ELKO – Young artists and photographers took their place alongside budding scientists, engineers, and tech and math wizards and scientists as the poster contest winners were revealed on the first day of public viewing for the 37th annual Elko County STEM Fair.
Inspired by the multiple themes of the fair, the five winners visualized them in a unique way that garnered them a $25 cash prize from Friends of the STEM Fair and custom matting and framing of their work by Picture This! of Elko.
For the second year in a row, Maura Sweeney and Sophie Taylor, students at Spring Creek High School, took first place in their categories. Sweeney won for her colored pencil and watercolor of the earth surrounded by symbols representing STEM; and Taylor for her digitally enhanced photo of a succulent plant.
“I really wanted to have something that encompassed all areas of STEM, and really just represent everything in it,” Sweeney said of her artwork.
Houseplants sparked Taylor’s idea for her poster that took “a lot [of time] to edit it and get it finalized.”
“I took some pictures of our plants and I thought it would look nice if I worked on it a little more,” Taylor said.
Seventh-grader Zoe Lopez, a student at the Elko Institute of Academic Achievement, chose to use icons that represented the four words in the acronym.
“I thought the ‘S’ [would be] in a beaker for science; the computer [is to] label technology; and for engineering, I thought, why not use a clock,” Lopez explained. For the last letter, she made the connection to one of history’s earliest mathematicians: Leonardo da Vinci.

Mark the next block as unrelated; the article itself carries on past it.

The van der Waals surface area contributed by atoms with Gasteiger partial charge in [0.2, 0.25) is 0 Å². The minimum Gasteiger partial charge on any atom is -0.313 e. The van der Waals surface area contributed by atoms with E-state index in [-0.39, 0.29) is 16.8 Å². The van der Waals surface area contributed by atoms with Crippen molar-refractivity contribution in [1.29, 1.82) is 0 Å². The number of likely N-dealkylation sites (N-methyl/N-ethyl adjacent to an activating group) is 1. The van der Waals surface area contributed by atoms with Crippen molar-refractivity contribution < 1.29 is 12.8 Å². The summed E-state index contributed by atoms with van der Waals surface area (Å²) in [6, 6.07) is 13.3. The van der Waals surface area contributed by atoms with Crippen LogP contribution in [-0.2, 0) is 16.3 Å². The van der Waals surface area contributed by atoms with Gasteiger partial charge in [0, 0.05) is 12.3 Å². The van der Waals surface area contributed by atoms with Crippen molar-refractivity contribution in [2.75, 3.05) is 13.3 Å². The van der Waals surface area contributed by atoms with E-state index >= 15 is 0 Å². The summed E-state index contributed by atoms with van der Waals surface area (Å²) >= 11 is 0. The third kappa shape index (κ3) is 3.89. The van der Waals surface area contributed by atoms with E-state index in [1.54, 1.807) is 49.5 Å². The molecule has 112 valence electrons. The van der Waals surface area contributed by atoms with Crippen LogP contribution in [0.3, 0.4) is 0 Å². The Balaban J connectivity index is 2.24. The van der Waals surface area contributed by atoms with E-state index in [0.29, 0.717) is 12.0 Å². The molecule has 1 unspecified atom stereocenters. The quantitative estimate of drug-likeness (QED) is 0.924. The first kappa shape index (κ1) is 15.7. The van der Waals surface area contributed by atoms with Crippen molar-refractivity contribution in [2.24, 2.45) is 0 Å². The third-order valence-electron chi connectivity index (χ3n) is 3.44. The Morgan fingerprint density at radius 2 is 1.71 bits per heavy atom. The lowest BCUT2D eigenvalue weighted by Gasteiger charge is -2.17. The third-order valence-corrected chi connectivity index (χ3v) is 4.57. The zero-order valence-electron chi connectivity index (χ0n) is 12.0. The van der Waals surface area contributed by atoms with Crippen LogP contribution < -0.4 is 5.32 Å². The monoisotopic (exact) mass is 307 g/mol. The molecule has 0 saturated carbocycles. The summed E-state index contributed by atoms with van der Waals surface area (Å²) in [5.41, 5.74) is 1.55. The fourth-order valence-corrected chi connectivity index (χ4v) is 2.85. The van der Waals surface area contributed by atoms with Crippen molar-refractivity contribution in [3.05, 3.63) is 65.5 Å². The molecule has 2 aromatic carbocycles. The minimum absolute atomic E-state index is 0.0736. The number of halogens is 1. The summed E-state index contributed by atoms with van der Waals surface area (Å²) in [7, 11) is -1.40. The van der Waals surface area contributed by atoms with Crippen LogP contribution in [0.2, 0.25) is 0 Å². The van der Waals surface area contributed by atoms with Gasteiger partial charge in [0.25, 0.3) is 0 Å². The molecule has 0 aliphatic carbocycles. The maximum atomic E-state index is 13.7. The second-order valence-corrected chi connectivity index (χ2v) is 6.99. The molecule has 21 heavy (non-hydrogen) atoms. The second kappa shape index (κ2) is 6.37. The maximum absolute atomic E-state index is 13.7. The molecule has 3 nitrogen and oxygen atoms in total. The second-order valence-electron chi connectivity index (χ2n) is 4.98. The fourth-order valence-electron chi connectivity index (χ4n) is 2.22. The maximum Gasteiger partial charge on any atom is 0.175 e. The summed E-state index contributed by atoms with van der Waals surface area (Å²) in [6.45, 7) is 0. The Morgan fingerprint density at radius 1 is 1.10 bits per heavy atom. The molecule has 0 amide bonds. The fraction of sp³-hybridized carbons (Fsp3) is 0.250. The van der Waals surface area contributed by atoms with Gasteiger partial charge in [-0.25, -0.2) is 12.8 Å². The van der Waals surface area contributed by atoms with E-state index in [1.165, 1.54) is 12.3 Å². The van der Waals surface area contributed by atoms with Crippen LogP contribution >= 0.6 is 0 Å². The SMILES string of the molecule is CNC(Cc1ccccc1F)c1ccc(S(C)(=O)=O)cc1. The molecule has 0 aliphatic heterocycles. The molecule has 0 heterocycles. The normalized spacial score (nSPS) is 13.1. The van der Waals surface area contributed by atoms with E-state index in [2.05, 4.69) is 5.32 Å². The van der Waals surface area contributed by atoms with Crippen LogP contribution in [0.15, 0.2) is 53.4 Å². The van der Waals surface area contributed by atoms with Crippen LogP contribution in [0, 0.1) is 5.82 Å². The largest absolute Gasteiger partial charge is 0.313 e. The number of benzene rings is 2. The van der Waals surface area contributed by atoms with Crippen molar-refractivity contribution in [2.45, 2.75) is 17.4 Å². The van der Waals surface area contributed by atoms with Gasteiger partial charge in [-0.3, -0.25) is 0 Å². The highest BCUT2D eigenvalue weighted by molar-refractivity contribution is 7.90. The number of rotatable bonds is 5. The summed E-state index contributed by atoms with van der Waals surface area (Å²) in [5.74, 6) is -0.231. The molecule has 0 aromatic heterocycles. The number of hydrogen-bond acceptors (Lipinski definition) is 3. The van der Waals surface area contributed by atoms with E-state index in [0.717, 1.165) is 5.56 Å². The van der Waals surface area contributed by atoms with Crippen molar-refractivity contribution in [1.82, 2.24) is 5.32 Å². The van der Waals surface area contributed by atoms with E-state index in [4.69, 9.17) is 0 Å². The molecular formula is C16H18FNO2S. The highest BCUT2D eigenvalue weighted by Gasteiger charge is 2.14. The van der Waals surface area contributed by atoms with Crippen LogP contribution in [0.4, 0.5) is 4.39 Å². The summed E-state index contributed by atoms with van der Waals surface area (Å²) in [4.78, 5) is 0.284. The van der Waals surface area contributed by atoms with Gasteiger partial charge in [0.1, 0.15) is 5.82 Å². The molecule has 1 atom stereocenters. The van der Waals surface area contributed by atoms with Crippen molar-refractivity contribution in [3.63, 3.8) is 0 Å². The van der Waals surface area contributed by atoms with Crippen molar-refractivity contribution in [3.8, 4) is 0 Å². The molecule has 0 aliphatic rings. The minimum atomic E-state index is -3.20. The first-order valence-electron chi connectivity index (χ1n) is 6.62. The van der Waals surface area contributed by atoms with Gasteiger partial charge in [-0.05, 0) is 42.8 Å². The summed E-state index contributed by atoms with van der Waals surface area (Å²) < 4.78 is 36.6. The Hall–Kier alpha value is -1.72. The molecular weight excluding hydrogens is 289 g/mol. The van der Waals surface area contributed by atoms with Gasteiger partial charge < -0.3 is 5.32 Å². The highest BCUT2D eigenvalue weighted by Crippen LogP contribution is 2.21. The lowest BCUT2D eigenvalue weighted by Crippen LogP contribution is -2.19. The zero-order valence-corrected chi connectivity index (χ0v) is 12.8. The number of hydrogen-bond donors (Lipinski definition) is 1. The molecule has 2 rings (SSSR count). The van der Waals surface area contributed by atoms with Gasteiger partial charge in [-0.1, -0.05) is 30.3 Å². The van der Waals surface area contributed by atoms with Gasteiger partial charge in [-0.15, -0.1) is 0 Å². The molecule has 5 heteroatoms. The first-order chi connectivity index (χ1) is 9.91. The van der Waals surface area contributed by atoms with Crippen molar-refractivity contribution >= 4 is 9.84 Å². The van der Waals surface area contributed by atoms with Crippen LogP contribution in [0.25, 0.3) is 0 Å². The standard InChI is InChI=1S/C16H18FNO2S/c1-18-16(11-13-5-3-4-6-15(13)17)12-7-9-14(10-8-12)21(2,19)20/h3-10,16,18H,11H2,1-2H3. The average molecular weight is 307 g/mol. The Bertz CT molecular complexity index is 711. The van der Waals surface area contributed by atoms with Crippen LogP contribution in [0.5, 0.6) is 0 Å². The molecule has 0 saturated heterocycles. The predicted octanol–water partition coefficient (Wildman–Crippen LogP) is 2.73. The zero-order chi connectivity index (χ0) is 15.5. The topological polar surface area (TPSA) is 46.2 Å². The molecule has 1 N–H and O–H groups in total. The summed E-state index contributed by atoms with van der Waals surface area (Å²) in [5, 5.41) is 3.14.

“I thought it would be really cool to [use his] mathematical sign,” Lopez said.
When Southside Elementary third-grader Cade Ames put his mind to designing a poster for the contest, he said he came up with one thing in common with all four elements.
“[STEM] inspired me to draw robots,” Ames said. “Robots represent science because scientists used them because it was too dangerous to send humans out to do things.”
Robots, which are made up of motors and oil, represent technology, he said. They also “inspired engineering because it took work to build them; and mathematics because scientists had to use mathematics to create the perfect form for them,” Ames explained.
Kayla Snider, a sixth-grader at Flag View Intermediate, said she loves chemistry and art and she wanted to do something fun for her poster.
“I like cartoons,” Snider said. “Instead of drawing a normal scientist, I wanted to make it more fun with a mad scientist for chemistry … and be more colorful.”
The winners were announced on March 13 and were selected from entrants in five categories: kindergarten through third grade; fourth through sixth grade; seventh and eighth grade; high school and high school digital.